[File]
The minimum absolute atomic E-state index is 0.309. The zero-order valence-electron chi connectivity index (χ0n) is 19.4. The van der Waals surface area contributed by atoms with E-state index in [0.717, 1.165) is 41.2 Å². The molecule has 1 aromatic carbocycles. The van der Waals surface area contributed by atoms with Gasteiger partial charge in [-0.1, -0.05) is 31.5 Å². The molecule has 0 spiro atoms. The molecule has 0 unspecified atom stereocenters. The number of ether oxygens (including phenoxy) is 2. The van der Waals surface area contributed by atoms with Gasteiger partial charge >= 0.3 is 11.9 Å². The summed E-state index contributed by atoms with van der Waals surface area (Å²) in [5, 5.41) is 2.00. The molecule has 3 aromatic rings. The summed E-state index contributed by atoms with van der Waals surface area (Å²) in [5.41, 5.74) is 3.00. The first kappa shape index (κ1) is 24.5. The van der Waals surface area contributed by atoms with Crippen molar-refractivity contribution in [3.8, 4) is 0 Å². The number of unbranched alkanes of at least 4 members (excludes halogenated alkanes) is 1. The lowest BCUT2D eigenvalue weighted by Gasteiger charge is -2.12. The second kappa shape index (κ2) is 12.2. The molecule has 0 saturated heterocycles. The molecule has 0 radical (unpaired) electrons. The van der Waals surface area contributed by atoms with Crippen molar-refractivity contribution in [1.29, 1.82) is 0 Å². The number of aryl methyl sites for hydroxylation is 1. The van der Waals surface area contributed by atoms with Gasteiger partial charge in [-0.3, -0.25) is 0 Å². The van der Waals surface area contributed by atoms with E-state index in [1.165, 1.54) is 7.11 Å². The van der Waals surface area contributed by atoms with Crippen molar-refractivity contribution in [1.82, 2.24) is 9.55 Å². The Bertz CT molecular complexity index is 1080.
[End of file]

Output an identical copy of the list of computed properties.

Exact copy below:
The minimum absolute atomic E-state index is 0.309. The zero-order valence-electron chi connectivity index (χ0n) is 19.4. The van der Waals surface area contributed by atoms with E-state index in [0.717, 1.165) is 41.2 Å². The molecule has 1 aromatic carbocycles. The van der Waals surface area contributed by atoms with Gasteiger partial charge in [-0.1, -0.05) is 31.5 Å². The molecule has 0 spiro atoms. The molecule has 0 unspecified atom stereocenters. The number of ether oxygens (including phenoxy) is 2. The van der Waals surface area contributed by atoms with Gasteiger partial charge >= 0.3 is 11.9 Å². The summed E-state index contributed by atoms with van der Waals surface area (Å²) in [5, 5.41) is 2.00. The molecule has 3 aromatic rings. The summed E-state index contributed by atoms with van der Waals surface area (Å²) in [5.41, 5.74) is 3.00. The first kappa shape index (κ1) is 24.5. The van der Waals surface area contributed by atoms with Crippen molar-refractivity contribution in [3.8, 4) is 0 Å². The number of unbranched alkanes of at least 4 members (excludes halogenated alkanes) is 1. The lowest BCUT2D eigenvalue weighted by Gasteiger charge is -2.12. The second kappa shape index (κ2) is 12.2. The molecule has 0 saturated heterocycles. The molecule has 0 radical (unpaired) electrons. The van der Waals surface area contributed by atoms with Crippen molar-refractivity contribution in [1.29, 1.82) is 0 Å². The number of aryl methyl sites for hydroxylation is 1. The van der Waals surface area contributed by atoms with Gasteiger partial charge in [-0.3, -0.25) is 0 Å². The van der Waals surface area contributed by atoms with E-state index in [1.165, 1.54) is 7.11 Å². The van der Waals surface area contributed by atoms with Crippen molar-refractivity contribution in [1.82, 2.24) is 9.55 Å². The Bertz CT molecular complexity index is 1080.